A better title, if it wasn’t already taken, would be How to Make Friends and Influence People. The prologue presents an interesting anecdote of someone thinking outside the box and saving his life. That grabbed me and along with the title made me think the book would present other examples of unconventional thinking or use of information. Alas, that vignette is the last we hear of quick, unusual or outside the box thinking.
The remainder of the book is uninspired organizational psychology teaching that you are more likely to change someone’s mind if you sit and respectfully talk with them than it you actively try to convince them that they are wrong. Unfortunately, even in that effort, Dr Grant struggles. For example, he suggests that Al Gore should not have painted the issue of climate change as black and white because there are many shades of opinion held by the public. But his references show that approximately 98 percent of scientists believe in man made climate change. Similarly he references a very long paper to support his argument that when news articles include caveats, readers are more receptive. That misrepresents the conclusions of the study authors who state that caveats can decrease confidence in the findings although they are still engaged.
Dr Grant attempts to portray his recommended open-minded approach as that of a scientist. As a former researcher with dozens of peer reviewed publications, I would categorize his approach as more that of a therapist or pastor than a scientist. A scientist is always willing to look at new evidence that is obtained with appropriate rigor. Dr Grant preaches what is essentially unconditional positive regard. It is a helpful approach for those trying to gently change beliefs that hinder a person. But it is ludicrous to suggest that a scientist must stop and rethink his beliefs every time someone who has not actually looked at evidence disagrees or claims to be confused because they read a post from a troll on Facebook.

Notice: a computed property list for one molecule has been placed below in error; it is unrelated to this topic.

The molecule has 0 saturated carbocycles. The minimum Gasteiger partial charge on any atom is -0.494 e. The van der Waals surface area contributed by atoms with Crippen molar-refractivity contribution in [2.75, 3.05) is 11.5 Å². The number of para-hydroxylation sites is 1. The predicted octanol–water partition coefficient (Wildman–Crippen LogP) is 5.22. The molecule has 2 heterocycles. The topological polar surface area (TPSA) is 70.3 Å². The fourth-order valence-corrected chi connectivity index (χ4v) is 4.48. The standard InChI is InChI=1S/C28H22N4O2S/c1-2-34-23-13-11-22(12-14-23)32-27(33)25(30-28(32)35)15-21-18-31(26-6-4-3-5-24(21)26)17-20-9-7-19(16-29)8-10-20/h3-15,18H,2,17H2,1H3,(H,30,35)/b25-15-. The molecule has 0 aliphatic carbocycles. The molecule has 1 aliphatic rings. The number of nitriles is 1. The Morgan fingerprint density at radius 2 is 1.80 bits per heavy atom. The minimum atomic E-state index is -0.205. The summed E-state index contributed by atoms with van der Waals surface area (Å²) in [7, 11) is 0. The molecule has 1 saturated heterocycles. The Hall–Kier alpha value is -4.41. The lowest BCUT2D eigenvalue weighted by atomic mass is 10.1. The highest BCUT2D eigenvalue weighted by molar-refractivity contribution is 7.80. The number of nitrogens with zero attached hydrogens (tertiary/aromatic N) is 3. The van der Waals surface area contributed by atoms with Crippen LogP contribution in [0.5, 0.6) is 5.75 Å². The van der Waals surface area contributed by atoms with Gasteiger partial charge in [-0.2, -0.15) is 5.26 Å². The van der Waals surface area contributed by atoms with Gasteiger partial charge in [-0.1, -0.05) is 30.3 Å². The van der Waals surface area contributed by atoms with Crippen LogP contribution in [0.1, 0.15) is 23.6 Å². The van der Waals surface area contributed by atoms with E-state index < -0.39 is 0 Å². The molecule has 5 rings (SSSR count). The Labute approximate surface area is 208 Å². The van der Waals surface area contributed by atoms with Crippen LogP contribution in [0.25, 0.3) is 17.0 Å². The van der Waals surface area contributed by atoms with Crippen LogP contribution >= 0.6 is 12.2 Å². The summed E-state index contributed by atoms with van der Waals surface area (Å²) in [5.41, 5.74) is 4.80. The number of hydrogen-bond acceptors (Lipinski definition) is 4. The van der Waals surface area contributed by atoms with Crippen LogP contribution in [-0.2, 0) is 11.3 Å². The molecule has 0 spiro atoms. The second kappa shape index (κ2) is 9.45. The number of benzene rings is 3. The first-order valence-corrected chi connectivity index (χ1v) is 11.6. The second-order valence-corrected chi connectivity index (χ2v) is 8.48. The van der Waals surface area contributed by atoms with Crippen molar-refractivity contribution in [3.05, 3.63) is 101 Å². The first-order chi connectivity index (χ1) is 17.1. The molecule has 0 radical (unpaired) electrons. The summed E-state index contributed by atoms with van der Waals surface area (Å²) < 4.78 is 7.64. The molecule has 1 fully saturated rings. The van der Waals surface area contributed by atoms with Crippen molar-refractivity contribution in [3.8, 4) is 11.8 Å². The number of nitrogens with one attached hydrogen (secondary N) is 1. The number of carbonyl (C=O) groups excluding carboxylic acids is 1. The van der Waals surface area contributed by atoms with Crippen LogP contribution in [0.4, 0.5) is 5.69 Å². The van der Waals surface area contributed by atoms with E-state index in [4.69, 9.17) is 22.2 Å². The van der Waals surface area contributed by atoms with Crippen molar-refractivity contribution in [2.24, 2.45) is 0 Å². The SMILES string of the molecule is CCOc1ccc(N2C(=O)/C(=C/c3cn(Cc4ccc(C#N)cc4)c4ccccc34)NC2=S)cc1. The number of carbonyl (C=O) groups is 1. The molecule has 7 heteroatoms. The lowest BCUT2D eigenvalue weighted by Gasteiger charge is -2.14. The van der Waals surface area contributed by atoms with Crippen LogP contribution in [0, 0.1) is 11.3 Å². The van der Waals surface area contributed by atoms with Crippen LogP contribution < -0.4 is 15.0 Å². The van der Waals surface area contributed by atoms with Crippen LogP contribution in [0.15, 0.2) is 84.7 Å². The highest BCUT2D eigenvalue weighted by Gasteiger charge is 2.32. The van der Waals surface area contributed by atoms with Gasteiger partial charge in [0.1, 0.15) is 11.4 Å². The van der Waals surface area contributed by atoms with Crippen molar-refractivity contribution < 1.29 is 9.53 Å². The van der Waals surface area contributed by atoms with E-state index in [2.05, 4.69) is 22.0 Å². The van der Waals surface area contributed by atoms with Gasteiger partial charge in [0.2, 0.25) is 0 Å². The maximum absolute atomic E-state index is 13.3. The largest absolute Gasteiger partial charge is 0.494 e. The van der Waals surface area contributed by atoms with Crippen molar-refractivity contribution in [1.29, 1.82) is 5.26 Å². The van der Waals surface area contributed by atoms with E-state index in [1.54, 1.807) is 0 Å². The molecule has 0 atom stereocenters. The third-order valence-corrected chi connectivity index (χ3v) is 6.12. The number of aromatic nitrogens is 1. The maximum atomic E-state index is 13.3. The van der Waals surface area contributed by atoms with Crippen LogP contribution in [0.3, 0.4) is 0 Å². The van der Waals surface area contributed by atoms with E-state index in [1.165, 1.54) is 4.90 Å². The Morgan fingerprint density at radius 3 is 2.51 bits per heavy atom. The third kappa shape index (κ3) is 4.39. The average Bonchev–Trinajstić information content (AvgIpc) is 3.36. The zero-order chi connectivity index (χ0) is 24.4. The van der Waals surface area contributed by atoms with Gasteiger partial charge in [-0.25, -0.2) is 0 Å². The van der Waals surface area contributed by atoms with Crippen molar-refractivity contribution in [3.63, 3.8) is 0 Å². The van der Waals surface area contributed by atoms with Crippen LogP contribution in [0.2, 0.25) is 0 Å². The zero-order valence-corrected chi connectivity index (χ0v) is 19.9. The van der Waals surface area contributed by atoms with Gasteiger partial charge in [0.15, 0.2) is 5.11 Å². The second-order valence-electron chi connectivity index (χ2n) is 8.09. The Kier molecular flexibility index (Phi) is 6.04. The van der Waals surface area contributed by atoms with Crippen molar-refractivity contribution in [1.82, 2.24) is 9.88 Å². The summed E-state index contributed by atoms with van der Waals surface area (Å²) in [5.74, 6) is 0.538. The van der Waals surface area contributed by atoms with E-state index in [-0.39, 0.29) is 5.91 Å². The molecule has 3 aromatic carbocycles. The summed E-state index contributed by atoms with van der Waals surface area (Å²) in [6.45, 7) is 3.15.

The way references are shown in the Kindle edition is unhelpful. There are no indications in the text that a reference or annotation exists. Instead, there are references at the end, some of which hyperlink back to the text. That might be helpful if your reading style is to read the references and when you find a reference that is really interesting, you read the portion of the book to which it applies.
The concern with how people change their minds and adopt new thoughts is an important area of knowledge and Dr Grant might have succeeded in obtaining my approval if he had engaged me with a title that was more appropriate for his topic and if he followed his own advice and took a more nuanced approach